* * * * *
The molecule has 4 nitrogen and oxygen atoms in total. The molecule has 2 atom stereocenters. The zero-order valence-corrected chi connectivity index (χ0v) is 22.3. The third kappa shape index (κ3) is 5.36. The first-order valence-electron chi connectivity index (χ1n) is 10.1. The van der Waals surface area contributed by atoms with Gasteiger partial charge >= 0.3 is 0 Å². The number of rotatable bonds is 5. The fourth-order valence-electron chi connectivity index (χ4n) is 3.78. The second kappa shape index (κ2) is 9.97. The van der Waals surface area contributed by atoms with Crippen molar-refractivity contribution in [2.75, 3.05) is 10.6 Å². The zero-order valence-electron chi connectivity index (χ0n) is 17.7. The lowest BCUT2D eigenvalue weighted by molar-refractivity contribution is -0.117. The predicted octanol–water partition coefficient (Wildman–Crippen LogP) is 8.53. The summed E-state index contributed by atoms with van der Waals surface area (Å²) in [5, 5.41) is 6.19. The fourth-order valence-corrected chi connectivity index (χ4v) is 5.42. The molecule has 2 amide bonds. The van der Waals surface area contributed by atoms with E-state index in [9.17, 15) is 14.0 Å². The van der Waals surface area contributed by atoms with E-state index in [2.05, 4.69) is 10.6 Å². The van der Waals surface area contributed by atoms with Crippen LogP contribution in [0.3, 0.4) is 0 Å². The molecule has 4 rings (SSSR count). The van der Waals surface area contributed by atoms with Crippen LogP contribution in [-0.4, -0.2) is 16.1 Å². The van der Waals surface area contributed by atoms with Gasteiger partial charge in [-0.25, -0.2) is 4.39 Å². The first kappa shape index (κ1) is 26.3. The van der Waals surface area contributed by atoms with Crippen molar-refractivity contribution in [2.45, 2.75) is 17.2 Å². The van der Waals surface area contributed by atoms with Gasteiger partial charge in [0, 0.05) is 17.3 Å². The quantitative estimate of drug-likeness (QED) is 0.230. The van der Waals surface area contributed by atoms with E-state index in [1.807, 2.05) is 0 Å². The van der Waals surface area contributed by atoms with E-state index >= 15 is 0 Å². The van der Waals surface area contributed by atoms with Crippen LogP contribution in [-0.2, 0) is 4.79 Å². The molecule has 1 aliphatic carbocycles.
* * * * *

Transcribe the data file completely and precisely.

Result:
The molecule has 4 nitrogen and oxygen atoms in total. The molecule has 2 atom stereocenters. The zero-order valence-corrected chi connectivity index (χ0v) is 22.3. The third kappa shape index (κ3) is 5.36. The first-order valence-electron chi connectivity index (χ1n) is 10.1. The van der Waals surface area contributed by atoms with Gasteiger partial charge >= 0.3 is 0 Å². The number of rotatable bonds is 5. The fourth-order valence-electron chi connectivity index (χ4n) is 3.78. The second kappa shape index (κ2) is 9.97. The van der Waals surface area contributed by atoms with Crippen molar-refractivity contribution in [2.75, 3.05) is 10.6 Å². The zero-order valence-electron chi connectivity index (χ0n) is 17.7. The lowest BCUT2D eigenvalue weighted by molar-refractivity contribution is -0.117. The predicted octanol–water partition coefficient (Wildman–Crippen LogP) is 8.53. The summed E-state index contributed by atoms with van der Waals surface area (Å²) in [5, 5.41) is 6.19. The fourth-order valence-corrected chi connectivity index (χ4v) is 5.42. The molecule has 2 amide bonds. The van der Waals surface area contributed by atoms with E-state index in [9.17, 15) is 14.0 Å². The van der Waals surface area contributed by atoms with E-state index in [2.05, 4.69) is 10.6 Å². The van der Waals surface area contributed by atoms with Crippen LogP contribution in [0.3, 0.4) is 0 Å². The molecule has 4 rings (SSSR count). The van der Waals surface area contributed by atoms with Crippen LogP contribution in [-0.4, -0.2) is 16.1 Å². The van der Waals surface area contributed by atoms with Gasteiger partial charge in [-0.25, -0.2) is 4.39 Å². The first kappa shape index (κ1) is 26.3. The van der Waals surface area contributed by atoms with Crippen molar-refractivity contribution in [2.45, 2.75) is 17.2 Å². The van der Waals surface area contributed by atoms with Gasteiger partial charge in [0, 0.05) is 17.3 Å². The quantitative estimate of drug-likeness (QED) is 0.230. The van der Waals surface area contributed by atoms with E-state index in [1.807, 2.05) is 0 Å². The van der Waals surface area contributed by atoms with E-state index >= 15 is 0 Å². The van der Waals surface area contributed by atoms with Crippen LogP contribution in [-0.2, 0) is 4.79 Å². The molecule has 1 aliphatic carbocycles.